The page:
Sunday, September 30, 2007

Last Lectures

I've seen a couple of blog posts about the Last Lecture of Dr. Randy Pausch at Carnegie Mellon.

For me, at least, it was more notable for what wasn't said. In the video, Dr. Pausch seems to be upbeat and even chipper. Even on my best days, I'm not nearly as confident or positive.

Maybe one's perspective changes when confronted with a terminal illness, or maybe he was feeding off the energy of the audience (one of the things I enjoy about teaching), but I think it's too much of a longshot to count on a personality change when confronted with such a challenge. Indeed, if I recall correctly from Tuesdays with Morrie, even Morrie Schwarz allowed himself a few minutes of sadness and self-pity every day.

Which reminded me that while we can all admire and be inspired from people like Dr. Pausch and Morrie, in the end, particularly in our most vulnerable moments, we have to live and deal with who we are. And our choices should probably realistically reflect our tendencies and limitations.

Which, as you might expect, got me thinking....

Which.....eventually....reminded me that I've been to a Last Lecture, although we didn't know it till after the fact.

In the fall of 1989 as a college junior, I took Analytical Mechanics from Dr. Lewis Salter. Dr. Salter, of course, was a man of a different generation, born in 1926 and spent most of his life in liberal arts colleges in the Midwest. He was President of Wabash College from 1978-1989, but if he was famous it was certainly in a pre-internet and more centralized media environment. (There seems to have been no New York Times obituary -- the only search result is in -- what else -- an article about Wabash remaining all male.)

Some time in 1988 or early 1989 he too was diagnosed with terminal cancer, and must've thought about his Last Lecture. His decision was to resign the Presidency and return to teaching. We were a class of 8 physics majors, and if I recall correctly, his only teaching course. It was a bit of a thrill to have a college president calibre person as an instructor. After all, two years before he had "rang in" our freshman class with the 1830's Caleb Mills bell.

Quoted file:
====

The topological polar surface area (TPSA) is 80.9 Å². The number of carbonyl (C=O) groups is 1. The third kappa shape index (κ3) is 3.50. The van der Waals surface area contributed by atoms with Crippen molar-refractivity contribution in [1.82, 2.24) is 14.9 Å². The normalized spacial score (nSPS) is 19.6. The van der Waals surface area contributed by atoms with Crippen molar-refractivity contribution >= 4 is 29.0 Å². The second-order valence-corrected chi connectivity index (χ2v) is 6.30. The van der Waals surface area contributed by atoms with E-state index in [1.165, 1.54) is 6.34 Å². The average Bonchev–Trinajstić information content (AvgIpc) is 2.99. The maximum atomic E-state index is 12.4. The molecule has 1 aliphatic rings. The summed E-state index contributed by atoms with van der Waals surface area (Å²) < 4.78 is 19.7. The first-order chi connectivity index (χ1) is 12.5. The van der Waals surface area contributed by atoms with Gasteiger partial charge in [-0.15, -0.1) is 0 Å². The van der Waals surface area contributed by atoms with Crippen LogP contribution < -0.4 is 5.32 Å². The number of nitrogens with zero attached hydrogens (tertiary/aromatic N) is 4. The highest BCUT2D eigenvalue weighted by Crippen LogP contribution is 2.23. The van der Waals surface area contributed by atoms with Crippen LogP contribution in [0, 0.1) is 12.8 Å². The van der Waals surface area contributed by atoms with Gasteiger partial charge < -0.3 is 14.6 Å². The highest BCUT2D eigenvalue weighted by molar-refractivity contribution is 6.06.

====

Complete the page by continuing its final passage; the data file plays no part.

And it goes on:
Dr. Salter was, as you might expect, "old school": chalk and blackboard for him, paper and pencil for students, and 'thinking' for us all. If he lectured from notes, they were minimal -- his was the 19th and early 20th century style of lecturing. But it's the style I admire the most when done right. Like Tibetan Mandalas, physical truths were shared only to be erased from the blackboard to be carried forth by the students.

Sometime in October of that year, Dr. Salter became too ill to teach and died within a week of missing his first class. Our replacement instructor was a retired professor of the same vintage. We had a moment of silence, then on with the lecture.

I had heard that we was still working on research problems "to the end", and only now (yes, thanks to the internet) learned that he published a paper posthumously on solutions to Schrödinger's equation. This equation, incidentally, was proposed by Erwin Schrödinger in 1926, the year Dr. Salter was born. It mentions right in the abstract that "The approach is aimed at student exploration...."

Dr. Salter was only 63 when he died (he seems much older in my memory), and he did not have any young children at that point in his life. So I imagine that to some extent he had greater choice in how his last year would be spent. And even though he chose to return to an ordinary classroom of Waugh Hall overlooking the autumn tinged Wabash mall, his Last Lecture deserves mention on the 'blogosphere' as much as anyone's.